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Has Allister Coetzee named the best players for the Rugby Championship?

JOHANNESBURG — The Super Rugby final is over – best forgotten for most Lions fans and certainly for Kwagga Smith (though the Lions flanker still has to face SANZAAR’s Foul Play Review Committee on Monday afternoon for his dangerous tackle on Crusaders fullback David Havili which earned him a red card). Now the Rugby Championship swings into focus with the Springboks playing Argentina in Port Elizabeth on August 19th. A 34-man squad has been named, and given the performance of the Lions this season and their gutsy showing against the Crusaders despite being a man short, you’d expect the Bok side to be loaded with Lions players. However just seven Lions players made the cut. Warren Whiteley is injured and Ruan Dreyer, Ruan Combrinck, Rohan Janse van Rensburg and Faf de Klerk – all previous Springboks – are out of favour. The Bulls and the Stormers contribute 8 players each, the Sharks 6 and the Cheetahs 4. Sport24’s chief writer Rob Houwing reckons the side has a few passengers. – David Sullivan

By Rob Houwing, Sport24

Erratic, illogical, sometimes panicky selection habits by Allister Coetzee, an area he normally excelled at in his Super Rugby years with the Stormers, were frequently touted as key shortcomings during the Springboks’ awful 2016.

Allister Coetzee, South Africa’s national rugby team coach.

So has the national coach returned to questionable ways – after signs of pulling things together more judiciously in the France series – with his 34-man squad for the first couple of rounds of the Castle Rugby Championship?

I am just inclined to fear he has, though with a more positive proviso: the all-important starting XV could still be a good, competitive one if chosen wisely, and that is naturally a cause for considerable redemption and comfort.

It is more the back-up personnel, if you like, who generally fail to inspire. Or read: who come up short in too many instances on the hardly unimportant grounds of persuasively consistent form.

You just pick up an unedifying sense of “floating debris” on the squad’s fringes, a phenomenon that could yet come to haunt Coetzee in his quest – and you can sure it will be a desperate one – to improve markedly on last year’s Championship performance (played six, won two, and third-place finish in the quartet).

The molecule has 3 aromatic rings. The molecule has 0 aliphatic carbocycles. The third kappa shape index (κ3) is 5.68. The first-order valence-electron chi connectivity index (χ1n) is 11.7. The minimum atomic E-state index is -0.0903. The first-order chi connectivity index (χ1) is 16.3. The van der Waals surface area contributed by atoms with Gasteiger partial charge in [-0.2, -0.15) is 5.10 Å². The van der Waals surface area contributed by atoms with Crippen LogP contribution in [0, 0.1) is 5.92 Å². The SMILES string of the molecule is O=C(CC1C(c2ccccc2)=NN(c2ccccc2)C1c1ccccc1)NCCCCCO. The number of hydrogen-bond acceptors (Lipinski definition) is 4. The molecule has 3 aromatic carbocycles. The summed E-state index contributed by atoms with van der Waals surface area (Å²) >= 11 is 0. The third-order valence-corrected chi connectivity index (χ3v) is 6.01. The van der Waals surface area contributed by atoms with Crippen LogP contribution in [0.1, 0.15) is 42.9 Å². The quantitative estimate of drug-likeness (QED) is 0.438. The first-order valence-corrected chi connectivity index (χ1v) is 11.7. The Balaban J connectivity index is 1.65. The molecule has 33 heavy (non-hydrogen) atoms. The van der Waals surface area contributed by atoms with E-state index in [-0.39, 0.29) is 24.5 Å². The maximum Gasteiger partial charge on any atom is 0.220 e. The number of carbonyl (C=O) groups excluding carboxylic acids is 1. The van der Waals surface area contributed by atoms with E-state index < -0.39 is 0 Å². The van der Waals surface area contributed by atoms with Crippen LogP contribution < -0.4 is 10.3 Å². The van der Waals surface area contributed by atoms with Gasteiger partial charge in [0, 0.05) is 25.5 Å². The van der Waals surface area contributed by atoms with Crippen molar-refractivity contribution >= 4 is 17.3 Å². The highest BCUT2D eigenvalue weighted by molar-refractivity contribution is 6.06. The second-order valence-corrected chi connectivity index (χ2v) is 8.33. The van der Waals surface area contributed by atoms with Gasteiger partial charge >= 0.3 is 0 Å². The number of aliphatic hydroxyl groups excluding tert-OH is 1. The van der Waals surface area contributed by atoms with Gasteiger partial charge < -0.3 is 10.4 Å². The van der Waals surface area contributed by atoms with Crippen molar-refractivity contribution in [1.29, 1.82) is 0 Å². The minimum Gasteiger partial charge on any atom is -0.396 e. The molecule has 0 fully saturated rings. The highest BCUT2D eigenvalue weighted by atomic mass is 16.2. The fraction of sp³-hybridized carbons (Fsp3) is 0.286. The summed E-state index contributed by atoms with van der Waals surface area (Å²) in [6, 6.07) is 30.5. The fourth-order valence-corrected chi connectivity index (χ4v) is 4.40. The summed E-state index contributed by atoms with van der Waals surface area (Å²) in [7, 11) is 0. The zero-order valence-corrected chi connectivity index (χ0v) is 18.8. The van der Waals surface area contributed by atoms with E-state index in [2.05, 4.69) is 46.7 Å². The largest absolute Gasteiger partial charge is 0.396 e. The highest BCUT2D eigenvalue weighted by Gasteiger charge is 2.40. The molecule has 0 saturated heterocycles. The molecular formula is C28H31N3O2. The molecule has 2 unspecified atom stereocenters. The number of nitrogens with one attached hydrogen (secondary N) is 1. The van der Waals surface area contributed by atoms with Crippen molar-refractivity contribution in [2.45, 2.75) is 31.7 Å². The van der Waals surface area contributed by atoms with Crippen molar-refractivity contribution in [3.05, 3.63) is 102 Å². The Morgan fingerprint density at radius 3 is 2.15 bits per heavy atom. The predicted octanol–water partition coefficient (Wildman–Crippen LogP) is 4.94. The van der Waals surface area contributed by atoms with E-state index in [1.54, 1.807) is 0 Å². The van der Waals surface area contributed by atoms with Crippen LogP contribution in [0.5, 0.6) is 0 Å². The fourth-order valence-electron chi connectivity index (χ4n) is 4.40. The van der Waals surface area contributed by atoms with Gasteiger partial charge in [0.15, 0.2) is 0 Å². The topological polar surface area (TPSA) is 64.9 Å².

Certainly if injuries were to suddenly afflict core components of the side, the Boks could be scraping the barrel for really compelling replacements in some positions.

Even one tier down, during the Super Rugby 2017 campaign, can you honestly venture that the likes of Bongi Mbonambi, Pieter-Steph du Toit, Oupa Mohoje, Handre Pollard (at least it’s acknowledged he is still rehabbing), Trevor Nyakane and Damian de Allende produced the type of rugby that absolutely screamed “pick me” at the very highest level?

Admittedly one or two of those have previously proved beyond doubt that they do cut it in the international arena when at their best … but “best” has been a worryingly elusive hallmark more recently amidst such players, even if injuries have been a factor in specific instances.

Francois Hougaard

Similarly, how did once-dynamic Francois Hougaard, who has looked sub-standard at Test level for a long time and was desperately disappointing when he filled in for injured Ross Cronje in the final Test against France, come to be the lone pick in the party from overseas clubs?

On that topic, does everyone buy into the spin – “it’s in his best interest to have a good (European) pre-season” – around the non-selection of that long-time stormy petrel Frans Steyn?

He got some reasonably fitful exposure as a substitute during the France series, but if his rich experience wasn’t going to be employed in the main event of the rugby year for the Boks, what was really the point?

Steyn is a physically imposing character and the one thing Coetzee appears to have undervalued is the need for that in at least a few of your backline spots; his wing resources look particularly light-framed and defensively suspect.

He could do a lot worse – and just possibly it is the plan – than give the recently in-form young Bulls fullback and first-time Bok pick Warrick Gelant a crack in one of the wide berths, as he does not lack pace or elusiveness and his 88kg body makes him acceptably proportioned in weight terms.

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Raymond Rhule is the incumbent No 14, for instance, but the Cheetahs flier, strongly linked with a move to the Western Cape, failed to convince in tackle situations or for positional play in the French series, despite his known X-factor on the front foot.

The Boks are definitely going to be fielding a different tighthead at the start of the Championship after the decision to omit Lions No 3 Ruan Dreyer altogether from the latest squad; he was the starter against France in Johannesburg but the way may be clear instead for a recall for the 17-cap Frans Malherbe.

Players who can consider themselves unlucky to be overlooked at this stage – in fairness, Coetzee says changes can be made as the tournament progresses – include Ruan Combrinck, either of Lions inside centres Harold Vorster and Rohan Janse van Rensburg, Lukhanyo Am, Thomas du Toit, Wilco Louw and perhaps even that amazingly impactful front-row athlete in open play Ox Nche.

Suggested Bok starting XV against Argentina in Port Elizabeth, August 19:

15 Andries Coetzee, 14 Warrick Gelant, 13 Jesse Kriel, 12 Jan Serfontein, 11 Courtnall Skosan, 10 Elton Jantjies, 9 Ross Cronje, 8 Dan du Preez, 7 Jean-Luc du Preez, 6 Siya Kolisi, 5 Franco Mostert, 4 Eben Etzebeth (capt), 3 Frans Malherbe, 2 Malcolm Marx, 1 Tendai Mtawarira (subject to fitness test).

Source: http://www.sport24.co.za/Rugby/Springboks/bok-squad-has-too-much-flotsam-20170806

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